It is a story of deep despair with a party that is supposed to epitomise Hindutva.
It is not only the Maharashtra Navnirman Sena (MNS) factor that has led to the downfall of the Shiv Sena in Mumbai and Thane in the recent Lok Sabha elections. Its voter base was largely from the migrants from the coastal Konkan who made their home in the city. Over the years that base has been eroded somewhat and in many ways there is a sense of alienation.
While there are many reasons for this, some of it goes back to the Mumbai riots of 1992-93. While the Sena whipped up communal sentiments during the riots after the Babri Masjid demolition on December 6, 1992, and rode to power in the next Assembly elections, the people who formed part of its rioting gangs were ignored by the party later.
Many of the Sainiks were held culpable for the riots but the Sena did not come to their legal aid. Even the victims are forgotten. The Bane family was often dubbed the face of the riots. Their story best exemplifies what has happened to the party’s promises. It was the torching of the Bane’s home in Gandhi chawl (mistakenly called Radhabai chawl) in Jogeshwari east along with other tenements on January 7, 1993, that became the flashpoint of the second phase of the riots that broke out in the city. The Sena whipped up passions and screamed for revenge in Bane’s name.
Rajaram Bane and his wife and four others were killed when their home was attacked allegedly by a Muslim mob and set on fire in the night.
Though convicted for the crime, the accused were set free by the Supreme Court. Now Sudarshan, 37, Rajaram’s son lives in the bylanes of Gorai, a far flung suburb and ekes out a living making idols of Ganesh and Durga. There is a look of dejection about him. He has been through several temporary jobs since the riots.
“The government had promised me and my family so much. I met so many Sena and Congress leaders at that time,” he says. Once, Ravindra Waikar, Sena corporator and head of the municipal corporation’s standing committee, had taken him to meet Prime Minister Atal Bihari Vajpayee. “I thought now at least something will happen. I wasted two days running around and lost my earnings as a rickshaw driver. We had become a showpiece for the party. They used to show us around to everyone but did nothing,” says Sudarshan with anger and bitterness.
“We were so helpless at that time and so many big leaders assured us and promised so many things but nothing happened. Even a simple job would have kept me afloat all these years,“ he says. At the time of the riots, Sudarshan used to work for a company making tubes for Colgate. “Now I do all kinds of private jobs. I have two children. I keep moving as I stay on rent. An NGO, YUVA bought the chawl from us and we were paid Rs. 40,000 for the rooms.”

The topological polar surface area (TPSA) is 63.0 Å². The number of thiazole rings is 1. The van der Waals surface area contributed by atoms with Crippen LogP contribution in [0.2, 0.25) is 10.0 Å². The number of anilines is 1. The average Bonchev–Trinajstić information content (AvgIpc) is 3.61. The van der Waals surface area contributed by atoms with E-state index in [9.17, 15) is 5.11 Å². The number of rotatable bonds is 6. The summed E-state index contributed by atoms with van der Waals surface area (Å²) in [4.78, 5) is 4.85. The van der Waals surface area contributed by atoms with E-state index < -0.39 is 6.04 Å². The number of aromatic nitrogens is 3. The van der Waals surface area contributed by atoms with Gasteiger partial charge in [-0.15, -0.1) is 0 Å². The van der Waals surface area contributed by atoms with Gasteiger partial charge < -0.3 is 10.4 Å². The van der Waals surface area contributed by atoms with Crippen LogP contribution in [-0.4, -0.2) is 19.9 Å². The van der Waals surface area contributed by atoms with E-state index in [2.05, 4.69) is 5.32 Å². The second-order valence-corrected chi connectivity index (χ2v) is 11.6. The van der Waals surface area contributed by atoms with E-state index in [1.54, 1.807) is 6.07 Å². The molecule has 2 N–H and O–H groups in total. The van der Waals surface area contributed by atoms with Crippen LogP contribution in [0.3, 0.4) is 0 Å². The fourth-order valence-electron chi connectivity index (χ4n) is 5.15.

His sister Sujata Chavan says, “it was all to do with that Babri Masjid. We hear that the accused were released later. And no one appealed against it. Why should we appeal,” she asks. “Who has the time to go court and waste time and money. We don’t want to take revenge, their “karma karta” will take care of it,” she says. Both Sujata and Sudarshan are tired of the long wait for justice or social support. “I have given up all hope now,” says Sudarshan.
Even after so many years, his sister Naina, starts trembling when she sees an accident or something untoward. She had to leave the flaming room through the roof during the riots. She has not forgotten that horrible event and her subsequent hospitalisation. “She had 50 per cent burns,” says Sujata. Now 40, Naina speaks with a distant look in her eyes. “I got married in 1996 and am now living in an extended suburb,” she says by way of introduction. “My husband worked for a mill which closed down. Anyway he was a badli (temporary worker) and he lost his job. Now he works as a watchman.”
Her right hand is still swollen and bears the marks of her injuries.
“Even now it hurts,” she says. “My whole right side was burnt but we managed to do corrective surgery and set it right. For two three months after I came out of hospital, I could not do any work, even now it is difficult to lift heavy things.
“My family is jobless and insecure. Do something for them — I want nothing for myself,” she pleads. “I still suffer a lot of mental trauma and the sight of blood unsettles me. How many times we were paraded here and there with no results,” she sighs. The youngest brother, Mangesh, has a temporary job as a telephone operator. Sujata submitted an application for a low-cost house in the Maharashtra Housing and Area Development Authority (MHADA) in 1995. Her husband Kamlakar says since then she has been on the waiting list.
“Don’t we deserve a house at least? We are not asking for anything special. So many people got homes but my wife’s house was burnt in the riots, she lost her parents, why can’t she be given this flat?” he asks.
It’s a story of broken promises and deep despair with a party that is supposed to epitomise Hindutva. There are others unwilling to speak up. In their untold stories lie the reasons for the diminishing Sena clout.